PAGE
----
Aldringham mourns the loss of ‘irreplaceable’ community champion Tony Woods, 72
PUBLISHED: 06:00 14 June 2017 | UPDATED: 08:30 14 June 2017
A Suffolk village is mourning the loss of an “irreplaceable” community champion who “would do anything for anyone” and helped to organise initiatives including the Rural Coffee Caravan.
Anthony Woods, 72, died after crashing his vintage motorbike at a rally near Loch Ness on Sunday.
In Aldringham, near Leiston, where Mr Woods was widely known and greatly respected, the news has been met with an outpouring of grief.
Mr Woods, known to his friends as Tony, was heavily involved in village life. From delivering the parish newsletter and co-ordinating Neighbourhood Watch to saving public footpaths and carrying out repairs for his neighbours, Mr Woods was said to be the heart of the community.
“If anyone needed anything done, Tony would always be there to help,” said neighbour Joyce Slater, 93 – comments echoed by many in the village.
Another neighbour, Robin Chatten, described Mr Woods as “irreplaceable” and said he would be “very sadly missed,”
Jill Hubbard, who has known Mr Woods for many years, said he was “absolutely brilliant - an amazing man”. “He was one of those guys who would be there if you needed anything,” she said.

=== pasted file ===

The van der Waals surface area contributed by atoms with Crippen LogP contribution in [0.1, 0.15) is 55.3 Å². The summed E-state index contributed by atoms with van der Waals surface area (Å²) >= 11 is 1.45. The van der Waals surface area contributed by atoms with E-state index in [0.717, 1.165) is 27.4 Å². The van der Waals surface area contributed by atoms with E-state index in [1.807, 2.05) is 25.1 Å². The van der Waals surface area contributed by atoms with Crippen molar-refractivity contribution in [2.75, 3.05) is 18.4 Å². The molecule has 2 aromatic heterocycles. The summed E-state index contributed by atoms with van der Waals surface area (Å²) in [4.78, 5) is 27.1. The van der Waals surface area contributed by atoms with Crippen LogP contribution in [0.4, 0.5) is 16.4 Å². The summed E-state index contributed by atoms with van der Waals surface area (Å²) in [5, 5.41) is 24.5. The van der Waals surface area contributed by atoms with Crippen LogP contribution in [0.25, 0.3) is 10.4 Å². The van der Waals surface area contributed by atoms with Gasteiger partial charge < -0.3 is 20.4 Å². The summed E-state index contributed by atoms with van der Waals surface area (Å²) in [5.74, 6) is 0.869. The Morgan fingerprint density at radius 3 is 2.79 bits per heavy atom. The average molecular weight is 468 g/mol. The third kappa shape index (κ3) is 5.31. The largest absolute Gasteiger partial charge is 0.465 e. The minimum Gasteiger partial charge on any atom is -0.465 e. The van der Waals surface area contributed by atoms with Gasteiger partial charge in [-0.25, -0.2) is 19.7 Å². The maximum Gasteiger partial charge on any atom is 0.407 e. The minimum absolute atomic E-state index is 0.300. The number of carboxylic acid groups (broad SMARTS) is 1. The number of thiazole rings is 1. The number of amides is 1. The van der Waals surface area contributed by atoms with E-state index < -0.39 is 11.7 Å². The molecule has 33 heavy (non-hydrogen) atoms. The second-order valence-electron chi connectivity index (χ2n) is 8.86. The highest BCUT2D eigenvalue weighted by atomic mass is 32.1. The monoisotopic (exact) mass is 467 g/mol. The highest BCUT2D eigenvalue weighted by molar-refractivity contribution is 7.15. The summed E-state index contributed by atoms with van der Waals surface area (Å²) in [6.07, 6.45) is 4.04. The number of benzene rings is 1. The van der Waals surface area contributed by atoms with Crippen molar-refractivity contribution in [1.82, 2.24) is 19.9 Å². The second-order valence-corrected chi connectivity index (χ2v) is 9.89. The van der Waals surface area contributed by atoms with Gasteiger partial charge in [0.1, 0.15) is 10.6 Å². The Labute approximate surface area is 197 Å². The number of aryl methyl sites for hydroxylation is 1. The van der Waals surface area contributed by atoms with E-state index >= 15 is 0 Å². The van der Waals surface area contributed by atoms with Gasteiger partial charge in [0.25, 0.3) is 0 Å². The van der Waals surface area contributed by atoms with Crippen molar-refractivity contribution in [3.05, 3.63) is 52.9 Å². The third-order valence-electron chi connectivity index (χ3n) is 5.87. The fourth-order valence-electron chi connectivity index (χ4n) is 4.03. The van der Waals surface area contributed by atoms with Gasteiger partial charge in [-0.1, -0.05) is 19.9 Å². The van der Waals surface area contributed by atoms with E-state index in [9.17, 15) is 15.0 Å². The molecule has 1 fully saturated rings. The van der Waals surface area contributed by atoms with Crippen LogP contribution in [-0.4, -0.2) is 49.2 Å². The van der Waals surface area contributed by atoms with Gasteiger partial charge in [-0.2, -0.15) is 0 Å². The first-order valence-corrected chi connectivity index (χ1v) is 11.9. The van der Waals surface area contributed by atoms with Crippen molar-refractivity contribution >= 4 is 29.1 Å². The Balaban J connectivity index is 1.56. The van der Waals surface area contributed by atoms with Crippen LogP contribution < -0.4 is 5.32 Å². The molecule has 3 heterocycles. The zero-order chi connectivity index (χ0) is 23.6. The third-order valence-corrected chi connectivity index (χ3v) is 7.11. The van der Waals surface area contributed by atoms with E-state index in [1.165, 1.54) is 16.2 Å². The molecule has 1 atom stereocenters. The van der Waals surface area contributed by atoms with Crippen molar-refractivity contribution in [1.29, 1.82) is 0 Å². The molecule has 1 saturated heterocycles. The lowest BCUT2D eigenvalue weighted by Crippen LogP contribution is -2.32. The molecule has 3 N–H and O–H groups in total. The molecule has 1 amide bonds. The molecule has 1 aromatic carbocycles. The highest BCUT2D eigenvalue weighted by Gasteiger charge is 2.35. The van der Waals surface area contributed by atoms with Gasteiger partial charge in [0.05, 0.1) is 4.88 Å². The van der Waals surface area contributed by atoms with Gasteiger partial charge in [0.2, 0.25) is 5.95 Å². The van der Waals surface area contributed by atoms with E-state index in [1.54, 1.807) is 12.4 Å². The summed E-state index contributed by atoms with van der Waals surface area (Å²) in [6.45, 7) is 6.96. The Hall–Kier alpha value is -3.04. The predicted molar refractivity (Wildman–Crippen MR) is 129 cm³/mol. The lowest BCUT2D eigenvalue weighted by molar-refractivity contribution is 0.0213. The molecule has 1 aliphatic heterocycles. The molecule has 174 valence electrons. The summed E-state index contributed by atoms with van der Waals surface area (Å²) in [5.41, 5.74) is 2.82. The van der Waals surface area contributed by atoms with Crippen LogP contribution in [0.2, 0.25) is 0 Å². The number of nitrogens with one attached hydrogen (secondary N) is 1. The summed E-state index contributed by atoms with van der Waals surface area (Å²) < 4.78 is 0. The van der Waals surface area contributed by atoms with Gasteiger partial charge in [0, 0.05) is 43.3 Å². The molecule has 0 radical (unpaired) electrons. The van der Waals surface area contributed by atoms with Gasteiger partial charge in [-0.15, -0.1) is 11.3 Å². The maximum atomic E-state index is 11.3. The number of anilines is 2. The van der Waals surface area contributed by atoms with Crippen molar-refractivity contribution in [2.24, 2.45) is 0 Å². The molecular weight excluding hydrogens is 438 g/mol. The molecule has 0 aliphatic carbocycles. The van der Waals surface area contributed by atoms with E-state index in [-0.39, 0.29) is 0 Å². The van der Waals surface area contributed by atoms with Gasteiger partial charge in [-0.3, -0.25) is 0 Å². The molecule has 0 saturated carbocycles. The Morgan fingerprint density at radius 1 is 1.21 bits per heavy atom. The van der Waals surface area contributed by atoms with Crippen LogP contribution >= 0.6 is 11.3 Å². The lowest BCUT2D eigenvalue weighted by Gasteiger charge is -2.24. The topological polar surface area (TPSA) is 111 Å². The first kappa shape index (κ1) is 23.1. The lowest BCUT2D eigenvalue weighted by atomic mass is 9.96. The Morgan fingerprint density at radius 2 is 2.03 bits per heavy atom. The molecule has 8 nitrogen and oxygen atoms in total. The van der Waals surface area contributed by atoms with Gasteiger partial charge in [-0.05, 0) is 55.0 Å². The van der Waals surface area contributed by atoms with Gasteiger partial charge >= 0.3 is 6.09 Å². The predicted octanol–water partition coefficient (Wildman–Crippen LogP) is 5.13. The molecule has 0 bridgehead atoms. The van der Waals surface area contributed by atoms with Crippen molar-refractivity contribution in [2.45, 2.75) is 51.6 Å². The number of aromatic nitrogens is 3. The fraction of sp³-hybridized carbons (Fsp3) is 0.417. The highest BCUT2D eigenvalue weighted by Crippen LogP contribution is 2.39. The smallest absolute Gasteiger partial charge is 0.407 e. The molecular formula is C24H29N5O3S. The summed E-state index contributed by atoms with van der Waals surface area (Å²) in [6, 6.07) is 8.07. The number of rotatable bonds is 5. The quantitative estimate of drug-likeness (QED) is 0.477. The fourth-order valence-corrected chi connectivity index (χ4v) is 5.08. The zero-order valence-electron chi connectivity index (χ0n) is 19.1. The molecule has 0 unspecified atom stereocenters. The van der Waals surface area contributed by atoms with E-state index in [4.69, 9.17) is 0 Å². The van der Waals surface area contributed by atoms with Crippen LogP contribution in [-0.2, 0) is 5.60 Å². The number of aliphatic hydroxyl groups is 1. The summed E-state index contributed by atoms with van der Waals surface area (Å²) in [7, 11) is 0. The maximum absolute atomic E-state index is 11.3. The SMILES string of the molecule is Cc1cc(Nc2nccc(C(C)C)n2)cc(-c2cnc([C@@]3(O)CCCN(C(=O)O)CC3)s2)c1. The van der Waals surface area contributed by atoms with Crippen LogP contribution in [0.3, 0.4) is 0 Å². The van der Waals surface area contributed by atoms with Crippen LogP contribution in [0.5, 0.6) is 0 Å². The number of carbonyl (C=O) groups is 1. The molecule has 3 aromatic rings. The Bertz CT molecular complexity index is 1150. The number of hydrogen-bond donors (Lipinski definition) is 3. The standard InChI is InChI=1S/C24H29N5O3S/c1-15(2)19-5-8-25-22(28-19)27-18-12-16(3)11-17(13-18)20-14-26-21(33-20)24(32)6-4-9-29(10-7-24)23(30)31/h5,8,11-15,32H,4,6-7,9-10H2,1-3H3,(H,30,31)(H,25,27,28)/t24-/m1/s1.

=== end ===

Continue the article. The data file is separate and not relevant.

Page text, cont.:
Abigail Grayson-Brown, a young mother living in the village, said Mr Woods had been “the most dependable and reliable friend with many amazing qualities”.
Mr Woods grew up in the village, in the grounds of Raidsend, the house designed by renowned architect Cecil Lay.
Christine Laschet, who used to edit the village newsletter, said Mr Woods may have been inspired by Mr Lay to become a draughtsman.
He worked for Ordnance Survey in Southampton, where he met his wife Moira. They were married in Scotland in 1965 and had two sons who live in Australia and America with children of their own. They are both said to be returning home to be with their mother.
The couple moved back to Aldringham around 15 years ago. Mr Woods played a significant role with St Andrew’s Church and in organising community initiatives such as the Rural Coffee Caravan, which visits the green once a month. Ann Osborn, who runs the project, said he was instrumental in bringing it to Aldringham.
When not helping others, Mr Woods’ passion was motorcycles. He organised rallies at the Long Shop in Leiston, and was a member of the Francis-Barnett Owners Club. Mrs Hubbard said one consolation was that he died doing something he loved.